Empower women.

Dec 15th, 2020 | by  SHREYA DAS

Have humans lost humanity? is the first thing that comes to our mind when we think about crimes against women. Every year, in fact every day, crime against women is on a hike. We often hear charity begins at home but are women safe inside their very homes? Cases of female infanticide, child marriage, dowry and even sati have prevailed and cases of domestic violence are constantly increasing. Women don’t really feel safe and secure in India.

The number of rape cases in 2017 was 32,559 which had gone up to 33,356 in 2018. The punishment imposed by the court is imprisonment for not less than 10 years and can be extended to imprisonment for life. Even this could not reduce the number of rapes and thus females are not safe. Coming to acid attacks which are increasing, According to ‘Acid Survivors’ Trust International’ it is 1000 cases every year. Acid attack has been recognised as a crime under sections 326A and 326B, inserted in the IPC by The Criminal Law (amendment) Act, 2013.


Miss Laxmi Aggarwal (An acid attack survivor)
who became a campaigner for the rights of acid attack victims

We often hear the saying that if you educate a man, you will be educating just one person but if you educate a woman, you will educate a whole family. We still find that 68% of illiterate adults are only women in India. Women and girls combined represent 60% of chronically hungry people. Discrimination on the grounds of gender is an age-old problem in our country. Right from birth, girls are considered to be a drawback for the family. Parents always think that males will grow up to become the helping hand of the family and will serve as their support; whereas, in the case of a female, parents have a fear of dowry and the expenses of marriage, fear from abuses like rape, etc. In Uttar Pradesh, girls from the lower class are raped by males of higher classes when the girls go out for farming radish in the fields. This has turned out to be like a tradition and has been continuing for years. Can you imagine rape being a tradition?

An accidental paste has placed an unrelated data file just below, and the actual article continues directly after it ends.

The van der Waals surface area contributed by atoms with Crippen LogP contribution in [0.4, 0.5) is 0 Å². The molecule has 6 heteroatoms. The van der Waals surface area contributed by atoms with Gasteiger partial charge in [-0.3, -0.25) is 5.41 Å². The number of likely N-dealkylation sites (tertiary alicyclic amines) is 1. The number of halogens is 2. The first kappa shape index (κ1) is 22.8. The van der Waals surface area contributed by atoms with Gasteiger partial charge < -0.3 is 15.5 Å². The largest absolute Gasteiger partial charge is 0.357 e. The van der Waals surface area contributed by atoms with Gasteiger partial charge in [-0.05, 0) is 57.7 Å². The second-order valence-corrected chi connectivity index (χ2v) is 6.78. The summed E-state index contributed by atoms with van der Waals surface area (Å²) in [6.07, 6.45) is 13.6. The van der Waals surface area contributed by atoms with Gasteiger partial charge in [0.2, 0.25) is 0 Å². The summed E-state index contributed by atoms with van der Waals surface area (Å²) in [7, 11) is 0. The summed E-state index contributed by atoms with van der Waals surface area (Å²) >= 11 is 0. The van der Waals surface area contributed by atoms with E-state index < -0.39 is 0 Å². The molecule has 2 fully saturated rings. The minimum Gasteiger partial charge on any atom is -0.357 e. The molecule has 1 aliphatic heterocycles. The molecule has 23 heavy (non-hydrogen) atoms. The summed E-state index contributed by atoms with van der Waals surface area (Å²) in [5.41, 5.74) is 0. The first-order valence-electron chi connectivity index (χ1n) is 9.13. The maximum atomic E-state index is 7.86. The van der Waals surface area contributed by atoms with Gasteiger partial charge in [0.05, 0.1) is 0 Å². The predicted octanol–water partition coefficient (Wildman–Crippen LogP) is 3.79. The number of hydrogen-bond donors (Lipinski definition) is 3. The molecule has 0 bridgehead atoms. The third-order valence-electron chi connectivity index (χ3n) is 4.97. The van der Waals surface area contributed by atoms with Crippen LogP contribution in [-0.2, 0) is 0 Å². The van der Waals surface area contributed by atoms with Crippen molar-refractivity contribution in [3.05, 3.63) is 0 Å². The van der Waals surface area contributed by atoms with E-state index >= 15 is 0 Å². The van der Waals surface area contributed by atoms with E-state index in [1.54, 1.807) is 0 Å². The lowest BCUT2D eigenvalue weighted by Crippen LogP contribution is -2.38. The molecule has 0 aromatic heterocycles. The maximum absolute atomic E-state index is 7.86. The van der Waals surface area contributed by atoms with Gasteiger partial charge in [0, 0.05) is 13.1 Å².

Cases of female infanticide, which had been banned back in 1870 by passing of The Female Infanticide Prevention Act, is still very much persistent in India in the 21st century.

Domestic violence is the dominance of males over females. It can be sexual violence, emotional violence, psychological violence, spiritual and cultural or verbal violence. The act of domestic violence towards women is a human rights violation as well as an illegal act under the Indian law. In 2018, over 16 women out of every 1,00,000 across India experienced domestic violence. Dowry is an age-old custom where the husband and his family pressurize the wife and her family to give money and expensive goods to them during the marriage. Uttar Pradesh, followed by Bihar recorded the highest dowry-related deaths. Failing to satisfy the groom’s family, often brides commit suicide and sometimes even get killed by the groom. Dowry issues cause 1.4 deaths per 1,00,000 women. The Dowry Prevention Act was enacted on May 1, 1961 and intended to prevent giving and receiving dowry.

Sati Pratha is also an age-old parampara (tradition) where widows are burnt alive along with the dead body of their husband. This act is long forbidden by the efforts of Raja Rammohan Roy as a result of which, a Commission of Sati (PREVENTION) Act of 1987 came into effect.

The Child Marriage Prevention Act was formulated for fixing the minimum age for girls to get married at 18 years and that of boys at 21 years. An estimated 1.5 million girls got married in 2017 at the age of 14.

I would like to conclude by saying we should stop thinking of females as a burden. We must all put our hands forward for building a nation that is safer for all women. Equality in all aspects should be our motivation. Girls have proved themselves many times, whether she is Kalpana Chawla, P.V. Sindhu, Bhanu Athaiya, etc.


Women have proven to be jewels. They are not lesser than men in our society. Make India and the world proud by making it a safe place for them.





I am Shreya Das from Kolkata,West Bengal.

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